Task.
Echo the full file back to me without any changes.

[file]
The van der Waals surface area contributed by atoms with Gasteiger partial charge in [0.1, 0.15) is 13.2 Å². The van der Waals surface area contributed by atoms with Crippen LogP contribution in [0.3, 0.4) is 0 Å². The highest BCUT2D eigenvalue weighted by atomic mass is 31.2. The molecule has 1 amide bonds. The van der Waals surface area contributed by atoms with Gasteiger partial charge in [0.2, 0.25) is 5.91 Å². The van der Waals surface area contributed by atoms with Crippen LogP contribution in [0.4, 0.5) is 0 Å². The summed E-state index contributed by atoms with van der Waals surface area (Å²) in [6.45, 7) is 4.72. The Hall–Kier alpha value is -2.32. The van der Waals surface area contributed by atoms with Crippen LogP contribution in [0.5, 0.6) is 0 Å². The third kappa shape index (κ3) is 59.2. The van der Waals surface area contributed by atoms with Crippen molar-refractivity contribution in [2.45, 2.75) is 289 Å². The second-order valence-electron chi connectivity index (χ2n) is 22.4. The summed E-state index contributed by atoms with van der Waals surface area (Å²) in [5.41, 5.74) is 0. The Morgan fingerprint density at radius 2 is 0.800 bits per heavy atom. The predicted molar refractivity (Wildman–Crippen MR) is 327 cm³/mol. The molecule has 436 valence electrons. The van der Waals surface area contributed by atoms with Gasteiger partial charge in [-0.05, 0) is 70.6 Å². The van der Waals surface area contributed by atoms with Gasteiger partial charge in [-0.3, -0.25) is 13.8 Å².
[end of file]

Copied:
The van der Waals surface area contributed by atoms with Gasteiger partial charge in [0.1, 0.15) is 13.2 Å². The van der Waals surface area contributed by atoms with Crippen LogP contribution in [0.3, 0.4) is 0 Å². The highest BCUT2D eigenvalue weighted by atomic mass is 31.2. The molecule has 1 amide bonds. The van der Waals surface area contributed by atoms with Gasteiger partial charge in [0.2, 0.25) is 5.91 Å². The van der Waals surface area contributed by atoms with Crippen LogP contribution in [0.4, 0.5) is 0 Å². The summed E-state index contributed by atoms with van der Waals surface area (Å²) in [6.45, 7) is 4.72. The Hall–Kier alpha value is -2.32. The van der Waals surface area contributed by atoms with Crippen LogP contribution in [0.5, 0.6) is 0 Å². The third kappa shape index (κ3) is 59.2. The van der Waals surface area contributed by atoms with Crippen molar-refractivity contribution in [2.45, 2.75) is 289 Å². The second-order valence-electron chi connectivity index (χ2n) is 22.4. The summed E-state index contributed by atoms with van der Waals surface area (Å²) in [5.41, 5.74) is 0. The Morgan fingerprint density at radius 2 is 0.800 bits per heavy atom. The predicted molar refractivity (Wildman–Crippen MR) is 327 cm³/mol. The molecule has 436 valence electrons. The van der Waals surface area contributed by atoms with Gasteiger partial charge in [-0.05, 0) is 70.6 Å². The van der Waals surface area contributed by atoms with Gasteiger partial charge in [-0.3, -0.25) is 13.8 Å².